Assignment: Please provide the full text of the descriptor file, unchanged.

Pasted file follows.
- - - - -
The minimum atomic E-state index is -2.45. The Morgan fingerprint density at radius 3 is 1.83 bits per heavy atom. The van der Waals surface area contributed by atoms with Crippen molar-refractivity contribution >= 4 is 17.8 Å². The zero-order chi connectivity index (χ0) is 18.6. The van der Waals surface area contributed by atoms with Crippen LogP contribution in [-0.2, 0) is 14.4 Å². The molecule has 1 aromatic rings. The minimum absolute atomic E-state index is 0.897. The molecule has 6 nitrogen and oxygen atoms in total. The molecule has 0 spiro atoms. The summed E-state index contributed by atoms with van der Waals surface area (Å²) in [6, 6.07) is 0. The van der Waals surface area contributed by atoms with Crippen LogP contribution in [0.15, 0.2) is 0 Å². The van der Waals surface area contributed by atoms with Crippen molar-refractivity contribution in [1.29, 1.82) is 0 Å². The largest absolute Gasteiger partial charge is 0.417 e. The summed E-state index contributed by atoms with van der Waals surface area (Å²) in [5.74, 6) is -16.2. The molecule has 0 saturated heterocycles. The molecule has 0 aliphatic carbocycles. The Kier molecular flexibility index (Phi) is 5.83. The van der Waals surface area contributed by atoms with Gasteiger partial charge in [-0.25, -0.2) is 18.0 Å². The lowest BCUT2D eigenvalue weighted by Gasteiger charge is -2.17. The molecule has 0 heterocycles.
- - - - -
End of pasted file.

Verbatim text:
The minimum atomic E-state index is -2.45. The Morgan fingerprint density at radius 3 is 1.83 bits per heavy atom. The van der Waals surface area contributed by atoms with Crippen molar-refractivity contribution >= 4 is 17.8 Å². The zero-order chi connectivity index (χ0) is 18.6. The van der Waals surface area contributed by atoms with Crippen LogP contribution in [-0.2, 0) is 14.4 Å². The molecule has 1 aromatic rings. The minimum absolute atomic E-state index is 0.897. The molecule has 6 nitrogen and oxygen atoms in total. The molecule has 0 spiro atoms. The summed E-state index contributed by atoms with van der Waals surface area (Å²) in [6, 6.07) is 0. The van der Waals surface area contributed by atoms with Crippen LogP contribution in [0.15, 0.2) is 0 Å². The van der Waals surface area contributed by atoms with Crippen molar-refractivity contribution in [1.29, 1.82) is 0 Å². The largest absolute Gasteiger partial charge is 0.417 e. The summed E-state index contributed by atoms with van der Waals surface area (Å²) in [5.74, 6) is -16.2. The molecule has 0 saturated heterocycles. The molecule has 0 aliphatic carbocycles. The Kier molecular flexibility index (Phi) is 5.83. The van der Waals surface area contributed by atoms with Gasteiger partial charge in [-0.25, -0.2) is 18.0 Å². The lowest BCUT2D eigenvalue weighted by Gasteiger charge is -2.17. The molecule has 0 heterocycles.